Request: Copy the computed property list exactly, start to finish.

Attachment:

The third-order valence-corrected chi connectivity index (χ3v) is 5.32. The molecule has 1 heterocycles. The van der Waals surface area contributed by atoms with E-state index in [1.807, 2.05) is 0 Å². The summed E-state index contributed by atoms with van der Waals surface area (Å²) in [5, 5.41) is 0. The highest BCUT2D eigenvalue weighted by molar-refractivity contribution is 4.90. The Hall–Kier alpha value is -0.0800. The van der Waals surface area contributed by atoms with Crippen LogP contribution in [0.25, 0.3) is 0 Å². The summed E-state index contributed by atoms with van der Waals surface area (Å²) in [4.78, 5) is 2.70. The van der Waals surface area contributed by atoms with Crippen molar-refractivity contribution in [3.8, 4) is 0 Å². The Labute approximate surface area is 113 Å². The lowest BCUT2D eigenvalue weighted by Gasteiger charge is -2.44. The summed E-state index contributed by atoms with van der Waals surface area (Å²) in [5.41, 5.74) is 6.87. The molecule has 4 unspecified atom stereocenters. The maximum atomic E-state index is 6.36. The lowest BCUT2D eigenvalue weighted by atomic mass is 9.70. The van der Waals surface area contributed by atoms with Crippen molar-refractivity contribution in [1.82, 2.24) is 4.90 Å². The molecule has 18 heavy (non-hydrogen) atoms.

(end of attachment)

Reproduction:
The third-order valence-corrected chi connectivity index (χ3v) is 5.32. The molecule has 1 heterocycles. The van der Waals surface area contributed by atoms with E-state index in [1.807, 2.05) is 0 Å². The summed E-state index contributed by atoms with van der Waals surface area (Å²) in [5, 5.41) is 0. The highest BCUT2D eigenvalue weighted by molar-refractivity contribution is 4.90. The Hall–Kier alpha value is -0.0800. The van der Waals surface area contributed by atoms with Crippen LogP contribution in [0.25, 0.3) is 0 Å². The summed E-state index contributed by atoms with van der Waals surface area (Å²) in [4.78, 5) is 2.70. The van der Waals surface area contributed by atoms with Crippen molar-refractivity contribution in [3.8, 4) is 0 Å². The Labute approximate surface area is 113 Å². The lowest BCUT2D eigenvalue weighted by Gasteiger charge is -2.44. The summed E-state index contributed by atoms with van der Waals surface area (Å²) in [5.41, 5.74) is 6.87. The molecule has 4 unspecified atom stereocenters. The maximum atomic E-state index is 6.36. The lowest BCUT2D eigenvalue weighted by atomic mass is 9.70. The van der Waals surface area contributed by atoms with Crippen molar-refractivity contribution in [1.82, 2.24) is 4.90 Å². The molecule has 18 heavy (non-hydrogen) atoms.